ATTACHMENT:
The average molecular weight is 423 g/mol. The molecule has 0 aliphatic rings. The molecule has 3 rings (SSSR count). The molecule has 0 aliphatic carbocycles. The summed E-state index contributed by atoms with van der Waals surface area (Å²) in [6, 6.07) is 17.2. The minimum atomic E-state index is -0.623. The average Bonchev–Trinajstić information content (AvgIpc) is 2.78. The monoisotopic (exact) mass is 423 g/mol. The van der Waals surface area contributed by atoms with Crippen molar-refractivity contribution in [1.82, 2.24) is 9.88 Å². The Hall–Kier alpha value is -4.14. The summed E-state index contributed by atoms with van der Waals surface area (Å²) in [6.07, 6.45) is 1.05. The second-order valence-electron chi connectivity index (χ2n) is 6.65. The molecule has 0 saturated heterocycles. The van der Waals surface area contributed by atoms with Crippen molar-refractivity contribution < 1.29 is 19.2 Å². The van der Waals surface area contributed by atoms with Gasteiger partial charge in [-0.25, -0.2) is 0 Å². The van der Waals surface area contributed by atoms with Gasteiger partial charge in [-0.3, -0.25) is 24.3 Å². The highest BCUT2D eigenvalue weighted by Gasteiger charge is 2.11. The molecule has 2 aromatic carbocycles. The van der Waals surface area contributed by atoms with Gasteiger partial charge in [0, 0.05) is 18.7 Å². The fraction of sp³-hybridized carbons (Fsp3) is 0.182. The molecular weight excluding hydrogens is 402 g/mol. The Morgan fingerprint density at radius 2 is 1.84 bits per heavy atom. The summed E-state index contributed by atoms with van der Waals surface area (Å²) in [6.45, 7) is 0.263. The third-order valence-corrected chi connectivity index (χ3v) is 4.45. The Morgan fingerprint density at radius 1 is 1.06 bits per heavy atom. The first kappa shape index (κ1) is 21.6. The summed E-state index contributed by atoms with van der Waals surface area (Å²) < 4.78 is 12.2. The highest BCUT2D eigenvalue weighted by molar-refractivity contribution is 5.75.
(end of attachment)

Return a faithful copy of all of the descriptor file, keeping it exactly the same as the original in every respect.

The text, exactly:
The average molecular weight is 423 g/mol. The molecule has 0 aliphatic rings. The molecule has 3 rings (SSSR count). The molecule has 0 aliphatic carbocycles. The summed E-state index contributed by atoms with van der Waals surface area (Å²) in [6, 6.07) is 17.2. The minimum atomic E-state index is -0.623. The average Bonchev–Trinajstić information content (AvgIpc) is 2.78. The monoisotopic (exact) mass is 423 g/mol. The van der Waals surface area contributed by atoms with Crippen molar-refractivity contribution in [1.82, 2.24) is 9.88 Å². The Hall–Kier alpha value is -4.14. The summed E-state index contributed by atoms with van der Waals surface area (Å²) in [6.07, 6.45) is 1.05. The second-order valence-electron chi connectivity index (χ2n) is 6.65. The molecule has 0 saturated heterocycles. The van der Waals surface area contributed by atoms with Crippen molar-refractivity contribution < 1.29 is 19.2 Å². The van der Waals surface area contributed by atoms with Gasteiger partial charge in [-0.25, -0.2) is 0 Å². The van der Waals surface area contributed by atoms with Gasteiger partial charge in [-0.3, -0.25) is 24.3 Å². The highest BCUT2D eigenvalue weighted by Gasteiger charge is 2.11. The molecule has 2 aromatic carbocycles. The van der Waals surface area contributed by atoms with Gasteiger partial charge in [0, 0.05) is 18.7 Å². The fraction of sp³-hybridized carbons (Fsp3) is 0.182. The molecular weight excluding hydrogens is 402 g/mol. The Morgan fingerprint density at radius 2 is 1.84 bits per heavy atom. The summed E-state index contributed by atoms with van der Waals surface area (Å²) in [6.45, 7) is 0.263. The third-order valence-corrected chi connectivity index (χ3v) is 4.45. The Morgan fingerprint density at radius 1 is 1.06 bits per heavy atom. The first kappa shape index (κ1) is 21.6. The summed E-state index contributed by atoms with van der Waals surface area (Å²) < 4.78 is 12.2. The highest BCUT2D eigenvalue weighted by molar-refractivity contribution is 5.75.